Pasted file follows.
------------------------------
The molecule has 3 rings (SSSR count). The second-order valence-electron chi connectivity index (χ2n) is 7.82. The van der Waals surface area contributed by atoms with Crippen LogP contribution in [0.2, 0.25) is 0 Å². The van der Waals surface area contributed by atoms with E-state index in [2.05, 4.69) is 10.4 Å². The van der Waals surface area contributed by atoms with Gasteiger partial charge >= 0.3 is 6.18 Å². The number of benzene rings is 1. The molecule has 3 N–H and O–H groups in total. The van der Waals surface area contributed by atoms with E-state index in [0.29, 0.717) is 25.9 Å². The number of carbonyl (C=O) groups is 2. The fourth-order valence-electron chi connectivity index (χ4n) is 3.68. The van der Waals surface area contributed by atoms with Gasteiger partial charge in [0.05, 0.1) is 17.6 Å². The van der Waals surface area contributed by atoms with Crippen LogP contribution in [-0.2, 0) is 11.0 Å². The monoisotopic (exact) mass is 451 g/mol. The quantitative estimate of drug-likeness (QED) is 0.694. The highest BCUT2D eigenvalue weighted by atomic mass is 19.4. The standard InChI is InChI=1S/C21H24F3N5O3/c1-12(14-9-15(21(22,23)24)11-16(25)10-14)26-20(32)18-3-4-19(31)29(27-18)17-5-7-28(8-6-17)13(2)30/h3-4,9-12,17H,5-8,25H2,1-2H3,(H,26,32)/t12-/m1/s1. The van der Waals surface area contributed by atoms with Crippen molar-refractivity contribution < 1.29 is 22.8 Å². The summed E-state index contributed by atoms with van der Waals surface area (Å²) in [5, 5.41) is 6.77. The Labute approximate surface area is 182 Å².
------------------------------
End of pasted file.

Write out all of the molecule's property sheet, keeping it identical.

The molecule has 3 rings (SSSR count). The second-order valence-electron chi connectivity index (χ2n) is 7.82. The van der Waals surface area contributed by atoms with Crippen LogP contribution in [0.2, 0.25) is 0 Å². The van der Waals surface area contributed by atoms with E-state index in [2.05, 4.69) is 10.4 Å². The van der Waals surface area contributed by atoms with Gasteiger partial charge >= 0.3 is 6.18 Å². The number of benzene rings is 1. The molecule has 3 N–H and O–H groups in total. The van der Waals surface area contributed by atoms with E-state index in [0.29, 0.717) is 25.9 Å². The number of carbonyl (C=O) groups is 2. The fourth-order valence-electron chi connectivity index (χ4n) is 3.68. The van der Waals surface area contributed by atoms with Gasteiger partial charge in [0.05, 0.1) is 17.6 Å². The van der Waals surface area contributed by atoms with Crippen LogP contribution in [-0.2, 0) is 11.0 Å². The monoisotopic (exact) mass is 451 g/mol. The quantitative estimate of drug-likeness (QED) is 0.694. The highest BCUT2D eigenvalue weighted by atomic mass is 19.4. The standard InChI is InChI=1S/C21H24F3N5O3/c1-12(14-9-15(21(22,23)24)11-16(25)10-14)26-20(32)18-3-4-19(31)29(27-18)17-5-7-28(8-6-17)13(2)30/h3-4,9-12,17H,5-8,25H2,1-2H3,(H,26,32)/t12-/m1/s1. The van der Waals surface area contributed by atoms with Crippen molar-refractivity contribution < 1.29 is 22.8 Å². The summed E-state index contributed by atoms with van der Waals surface area (Å²) in [5, 5.41) is 6.77. The Labute approximate surface area is 182 Å².